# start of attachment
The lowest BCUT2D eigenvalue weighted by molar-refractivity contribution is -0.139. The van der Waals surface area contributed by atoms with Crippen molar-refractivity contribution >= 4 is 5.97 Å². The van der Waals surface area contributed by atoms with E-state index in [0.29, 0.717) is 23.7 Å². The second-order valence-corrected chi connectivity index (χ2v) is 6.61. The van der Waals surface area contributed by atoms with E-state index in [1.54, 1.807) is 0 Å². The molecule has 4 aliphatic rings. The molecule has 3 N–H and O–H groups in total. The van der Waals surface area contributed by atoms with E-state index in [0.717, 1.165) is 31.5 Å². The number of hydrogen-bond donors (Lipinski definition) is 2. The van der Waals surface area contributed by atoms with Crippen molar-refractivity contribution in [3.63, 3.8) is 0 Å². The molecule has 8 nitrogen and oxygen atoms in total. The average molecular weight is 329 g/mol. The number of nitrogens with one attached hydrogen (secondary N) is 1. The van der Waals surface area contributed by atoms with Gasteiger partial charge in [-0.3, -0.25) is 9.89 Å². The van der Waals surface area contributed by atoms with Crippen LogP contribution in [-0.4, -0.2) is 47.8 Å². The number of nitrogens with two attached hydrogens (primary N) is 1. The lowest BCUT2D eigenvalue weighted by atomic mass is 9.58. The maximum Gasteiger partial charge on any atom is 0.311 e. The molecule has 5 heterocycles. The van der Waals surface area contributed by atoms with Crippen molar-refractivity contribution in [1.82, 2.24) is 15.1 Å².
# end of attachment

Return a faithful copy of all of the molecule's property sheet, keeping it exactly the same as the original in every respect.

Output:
The lowest BCUT2D eigenvalue weighted by molar-refractivity contribution is -0.139. The van der Waals surface area contributed by atoms with Crippen molar-refractivity contribution >= 4 is 5.97 Å². The van der Waals surface area contributed by atoms with E-state index in [0.29, 0.717) is 23.7 Å². The second-order valence-corrected chi connectivity index (χ2v) is 6.61. The van der Waals surface area contributed by atoms with E-state index in [1.54, 1.807) is 0 Å². The molecule has 4 aliphatic rings. The molecule has 3 N–H and O–H groups in total. The van der Waals surface area contributed by atoms with E-state index in [0.717, 1.165) is 31.5 Å². The number of hydrogen-bond donors (Lipinski definition) is 2. The van der Waals surface area contributed by atoms with Crippen molar-refractivity contribution in [3.63, 3.8) is 0 Å². The molecule has 8 nitrogen and oxygen atoms in total. The average molecular weight is 329 g/mol. The number of nitrogens with one attached hydrogen (secondary N) is 1. The van der Waals surface area contributed by atoms with Gasteiger partial charge in [-0.3, -0.25) is 9.89 Å². The van der Waals surface area contributed by atoms with Crippen LogP contribution in [-0.4, -0.2) is 47.8 Å². The number of nitrogens with two attached hydrogens (primary N) is 1. The lowest BCUT2D eigenvalue weighted by atomic mass is 9.58. The maximum Gasteiger partial charge on any atom is 0.311 e. The molecule has 5 heterocycles. The van der Waals surface area contributed by atoms with Crippen molar-refractivity contribution in [1.82, 2.24) is 15.1 Å².